Wednesday, November 28, 2007


I am preparing to leave Vietnam - still attempting to sweep out the corners of my mind. However, I have few documenting photos left to illustrate my memories. Just thoughts, wispy memories of things I saw and that will always be there waiting to be conjured up by some déjà vu phrase, smell, or shadow.

I remember receiving myVC Kill Card” upon arriving at Da Nang. Col. Phillips made sure each Security Policeman carried one and could recite it by heart! I think it was pride he tried to instill by insinuating that the SPs were somehow better than the Marines…’cause if the VC got through them…they were dead!

I remember witnessing real missing man” formations of flights coming back from missions north, and how the F-4 engine can be so throttled back that it barely hangs in the air, yet moans the grief felt by its pilots, as it crosses the length of the flight line and then around west so that the sound echoes off Hill 327. It was almost as if the plane itself mourned the lost of its sister ship!

Maybe the next day the normal sounds of the base would be broken by a low flying jubilant pilot who had moments before scored his first, or maybe his fourth MIG! The screaming sound overhead causes you to nearly squat then look skyward as the F-4 pulls straight up at full afterburner, rolls to the right, and disappears above the clouds just as his wingmen fly overhead in a staggered formation. The celebration of proud yells from their ground crews begin just after the event is punctuated by the double clap of the victor breaking the sound barrier on his decent from the clouds.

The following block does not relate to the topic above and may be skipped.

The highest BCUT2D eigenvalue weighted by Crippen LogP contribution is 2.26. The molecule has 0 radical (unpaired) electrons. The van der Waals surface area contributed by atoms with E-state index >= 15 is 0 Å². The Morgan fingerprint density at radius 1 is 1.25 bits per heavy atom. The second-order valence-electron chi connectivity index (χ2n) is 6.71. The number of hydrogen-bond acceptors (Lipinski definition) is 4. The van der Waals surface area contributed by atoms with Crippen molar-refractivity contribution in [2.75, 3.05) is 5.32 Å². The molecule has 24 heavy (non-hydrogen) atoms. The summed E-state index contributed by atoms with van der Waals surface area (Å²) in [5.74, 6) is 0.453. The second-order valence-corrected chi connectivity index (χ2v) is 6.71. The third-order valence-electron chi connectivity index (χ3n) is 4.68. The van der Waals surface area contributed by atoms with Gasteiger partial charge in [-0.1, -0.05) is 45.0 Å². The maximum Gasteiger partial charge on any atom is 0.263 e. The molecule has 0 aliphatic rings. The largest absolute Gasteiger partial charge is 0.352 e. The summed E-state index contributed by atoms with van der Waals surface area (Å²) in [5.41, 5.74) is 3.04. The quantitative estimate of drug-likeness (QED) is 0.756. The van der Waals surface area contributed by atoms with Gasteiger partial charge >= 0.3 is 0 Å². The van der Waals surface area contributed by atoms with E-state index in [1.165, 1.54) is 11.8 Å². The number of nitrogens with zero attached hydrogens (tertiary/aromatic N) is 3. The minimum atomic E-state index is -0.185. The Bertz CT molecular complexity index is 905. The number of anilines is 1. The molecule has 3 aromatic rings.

The entire base stops and revels in the moment…a moment it seemed to share. We had not flown the mission, but we worked on the craft, refueled it, loaded its weapons, and fed the crew, or guarded the plane. It was all our victory!

I remember a proud red-headed pilot with a huge handlebar mustache, that a few hours before had rumbled by my post and saluted me by tapping two gloved fingers to this helmet, but was now sitting with both elbows on the sides of his cockpit, as if he sat on a throne, turning into the revetment area waving to his friends.

He was a flamboyant pilot that I remember personally armed himself, reminiscent of George Patton, with an ivory handled .38! He was Da Nang’s resident “hotshot,” scoring his third before going home.

I remember champagne being waved and a guy with a stencil and a can of red spray paint running out to apply the fourth badge of courage to the side of the F-4. What a glorious day that even I remember with pride!

And so it was – there were good days and there were bad days, but we all made the most of it.

We all fought our own demons of fear and loneliness, but we made it. I do, however, remember an instance that took me to the edge of sanity. I can only think that God pulled me back and changed the situation for me.